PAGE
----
What’s remarkable is the chemistry they’ve achieved notwithstanding the restrictions imposed on the rehearsal process by COVID-19 and the fact that Barney came to production mid-stream to replace an actor who found it necessary to drop out of the show over COVID concerns. But it’s clear that Hile and Barney enjoy being on stage together and their affinity for one another makes their encounters as believable as they are entertaining

“We just hit it off and we like each other in real life,” Barney shares. “It just seemed easy to create that chemistry.”

It also helped immensely that “these are real people, and the dialogue is true to life,” adds Hile.

“What makes this play so timely and essential is that these women listen to each other,” states Director Hollis Galman in her Director’s Notes. While it’s impossible not to walk away from a performance of Walter Cronkite Is Dead without thinking about how we could cut through our polarized political discourse if we’d just take the time to get to know one another, the show is amenable to other, deeper interpretations. Among these ancillary themes are the old adage cautioning against judging a book by its cover, the wry observation that God provides us with children so that death won’t come as such a disappointment (this one comes compliments of Evelyn in Two and a Half Men) and lips drink water, hearts drink wine (which is classic E.E. Cummings).

“Through real communication, which is sometimes painful and awkward, these characters emerge as better people, through their honest exchange of ideas and feelings,” Galman suggests.

“We learn something about each other and ourselves,” Hile agrees.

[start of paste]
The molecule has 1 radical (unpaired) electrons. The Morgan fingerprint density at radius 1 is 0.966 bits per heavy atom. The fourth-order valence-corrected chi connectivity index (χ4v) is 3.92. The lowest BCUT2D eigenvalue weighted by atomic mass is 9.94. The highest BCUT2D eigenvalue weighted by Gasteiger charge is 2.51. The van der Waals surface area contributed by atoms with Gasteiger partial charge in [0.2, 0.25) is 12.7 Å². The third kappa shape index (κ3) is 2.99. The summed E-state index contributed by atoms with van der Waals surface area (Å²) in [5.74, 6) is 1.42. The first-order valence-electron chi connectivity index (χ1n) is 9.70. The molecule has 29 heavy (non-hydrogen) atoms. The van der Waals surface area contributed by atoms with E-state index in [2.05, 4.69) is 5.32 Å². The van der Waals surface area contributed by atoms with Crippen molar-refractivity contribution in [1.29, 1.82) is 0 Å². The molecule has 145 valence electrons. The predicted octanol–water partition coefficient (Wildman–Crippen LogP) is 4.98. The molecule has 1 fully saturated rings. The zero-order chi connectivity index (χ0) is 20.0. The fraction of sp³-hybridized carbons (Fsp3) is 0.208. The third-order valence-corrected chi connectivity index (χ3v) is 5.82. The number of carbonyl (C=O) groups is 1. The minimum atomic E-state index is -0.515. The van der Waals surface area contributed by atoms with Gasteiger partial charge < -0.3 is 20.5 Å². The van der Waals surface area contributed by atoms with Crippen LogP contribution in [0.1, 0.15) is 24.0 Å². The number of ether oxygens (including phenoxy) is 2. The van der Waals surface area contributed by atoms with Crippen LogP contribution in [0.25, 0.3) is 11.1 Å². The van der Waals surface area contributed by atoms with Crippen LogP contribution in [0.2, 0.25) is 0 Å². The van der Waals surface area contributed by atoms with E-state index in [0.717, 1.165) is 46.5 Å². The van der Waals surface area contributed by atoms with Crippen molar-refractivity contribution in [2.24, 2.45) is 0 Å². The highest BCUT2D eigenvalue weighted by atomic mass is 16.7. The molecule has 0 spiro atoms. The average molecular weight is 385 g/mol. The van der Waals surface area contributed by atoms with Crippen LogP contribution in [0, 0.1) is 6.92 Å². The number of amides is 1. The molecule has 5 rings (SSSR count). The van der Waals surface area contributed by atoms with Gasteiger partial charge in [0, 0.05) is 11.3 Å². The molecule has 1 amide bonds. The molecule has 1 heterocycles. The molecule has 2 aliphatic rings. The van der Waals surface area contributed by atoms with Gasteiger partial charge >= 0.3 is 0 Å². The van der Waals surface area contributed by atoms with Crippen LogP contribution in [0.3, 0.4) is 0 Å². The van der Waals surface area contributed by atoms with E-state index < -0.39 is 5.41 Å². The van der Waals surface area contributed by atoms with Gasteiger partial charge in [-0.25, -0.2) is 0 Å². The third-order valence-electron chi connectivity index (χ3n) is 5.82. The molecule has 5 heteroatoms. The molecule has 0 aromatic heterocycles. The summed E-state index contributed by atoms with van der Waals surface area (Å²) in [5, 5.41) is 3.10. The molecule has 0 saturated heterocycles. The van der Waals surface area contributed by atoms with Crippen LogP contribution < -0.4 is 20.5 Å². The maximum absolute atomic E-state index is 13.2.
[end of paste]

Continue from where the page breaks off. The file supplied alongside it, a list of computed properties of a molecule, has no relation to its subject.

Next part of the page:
In this day and age, people attach a highly negative connotation to differences of opinion and disagreements. Yet, they’re essential to helping us challenge the assumptions, presumptions and beliefs we hold. As any gym rat knows, discomfort and pain are necessary for growth, and you cannot grow as a person unless you’re able and willing to push through old, ill-conceived thoughts and views.

But it’s not just differences and disagreements that can serve as the springboard for personal growth. Encountering people who are not at all like us gives us a template for other, perhaps more successful, approaches to problem solving and ways of being. We seem to know this intuitively in our teens and early adulthood, but we tend to become entrenched in our views and beliefs when we attain a certain age (you pick the milestone that works best for you).

“I’m loud, I’m obnoxious,” says Barney of her character. “And maybe [Margaret’s] thinking I should be a little more like her” – a little more outgoing and willing to meet people halfway.

But Galman cites forgiveness as perhaps the play’s most profound message.

“[Margaret and Patty] don’t agree on a lot. Yet, through their disagreements, they’re able to forgive themselves and then each other.”

Walter Cronkite is Dead not only marks Galman’s directorial debut, but the first production mounted at The Studio Players Theater since COVID-19. As luck would have it, not only does it allow for easy social distancing (two characters sitting several feet apart separated by a table), it addresses the political climate in a way that no one could have anticipated pre-COVID, when this play was originally scheduled to open.

The production is worth seeing even in a world dominated by the risk of infection. The cavernous Joan Jenks Auditorium is easily amenable to social distanced seating. The Studio Players have implemented other measures to protect their patrons and staff. And at roughly ninety-minutes plus a 15-minute intermission, you’ll be inside for less than two hours.

The play runs through October 11. See below for remaining play dates, times and ticket information.

September 28, 2020.